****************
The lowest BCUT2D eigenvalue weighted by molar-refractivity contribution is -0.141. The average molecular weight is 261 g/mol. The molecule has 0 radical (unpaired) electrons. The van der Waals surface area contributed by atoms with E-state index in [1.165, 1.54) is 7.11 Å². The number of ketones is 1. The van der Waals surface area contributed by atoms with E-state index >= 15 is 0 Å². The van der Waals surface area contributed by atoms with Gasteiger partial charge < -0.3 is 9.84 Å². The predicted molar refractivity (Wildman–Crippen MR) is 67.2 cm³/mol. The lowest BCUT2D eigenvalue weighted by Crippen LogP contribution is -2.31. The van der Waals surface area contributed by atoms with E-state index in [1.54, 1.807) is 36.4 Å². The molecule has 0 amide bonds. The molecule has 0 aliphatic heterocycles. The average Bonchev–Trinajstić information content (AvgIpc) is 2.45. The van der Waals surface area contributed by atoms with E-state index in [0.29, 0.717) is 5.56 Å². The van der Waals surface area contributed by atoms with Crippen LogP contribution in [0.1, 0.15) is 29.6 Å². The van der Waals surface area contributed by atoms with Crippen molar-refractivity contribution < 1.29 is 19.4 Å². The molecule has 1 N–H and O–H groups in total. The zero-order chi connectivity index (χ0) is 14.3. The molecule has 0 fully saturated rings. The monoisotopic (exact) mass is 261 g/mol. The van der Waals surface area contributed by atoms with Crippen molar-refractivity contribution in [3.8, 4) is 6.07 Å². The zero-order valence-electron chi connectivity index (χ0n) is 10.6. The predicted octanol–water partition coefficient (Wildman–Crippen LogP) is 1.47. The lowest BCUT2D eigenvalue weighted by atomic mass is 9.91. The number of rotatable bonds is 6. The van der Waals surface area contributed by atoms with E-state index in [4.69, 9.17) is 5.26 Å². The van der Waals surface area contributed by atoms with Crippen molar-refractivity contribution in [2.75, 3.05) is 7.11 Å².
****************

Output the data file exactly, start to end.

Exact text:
The lowest BCUT2D eigenvalue weighted by molar-refractivity contribution is -0.141. The average molecular weight is 261 g/mol. The molecule has 0 radical (unpaired) electrons. The van der Waals surface area contributed by atoms with E-state index in [1.165, 1.54) is 7.11 Å². The number of ketones is 1. The van der Waals surface area contributed by atoms with E-state index >= 15 is 0 Å². The van der Waals surface area contributed by atoms with Gasteiger partial charge < -0.3 is 9.84 Å². The predicted molar refractivity (Wildman–Crippen MR) is 67.2 cm³/mol. The lowest BCUT2D eigenvalue weighted by Crippen LogP contribution is -2.31. The van der Waals surface area contributed by atoms with E-state index in [1.54, 1.807) is 36.4 Å². The molecule has 0 amide bonds. The molecule has 0 aliphatic heterocycles. The average Bonchev–Trinajstić information content (AvgIpc) is 2.45. The van der Waals surface area contributed by atoms with E-state index in [0.29, 0.717) is 5.56 Å². The van der Waals surface area contributed by atoms with Crippen LogP contribution in [0.1, 0.15) is 29.6 Å². The van der Waals surface area contributed by atoms with Crippen molar-refractivity contribution < 1.29 is 19.4 Å². The molecule has 1 N–H and O–H groups in total. The zero-order chi connectivity index (χ0) is 14.3. The molecule has 0 fully saturated rings. The monoisotopic (exact) mass is 261 g/mol. The van der Waals surface area contributed by atoms with Crippen molar-refractivity contribution in [3.8, 4) is 6.07 Å². The zero-order valence-electron chi connectivity index (χ0n) is 10.6. The predicted octanol–water partition coefficient (Wildman–Crippen LogP) is 1.47. The lowest BCUT2D eigenvalue weighted by atomic mass is 9.91. The number of rotatable bonds is 6. The van der Waals surface area contributed by atoms with E-state index in [4.69, 9.17) is 5.26 Å². The van der Waals surface area contributed by atoms with Crippen molar-refractivity contribution in [2.75, 3.05) is 7.11 Å².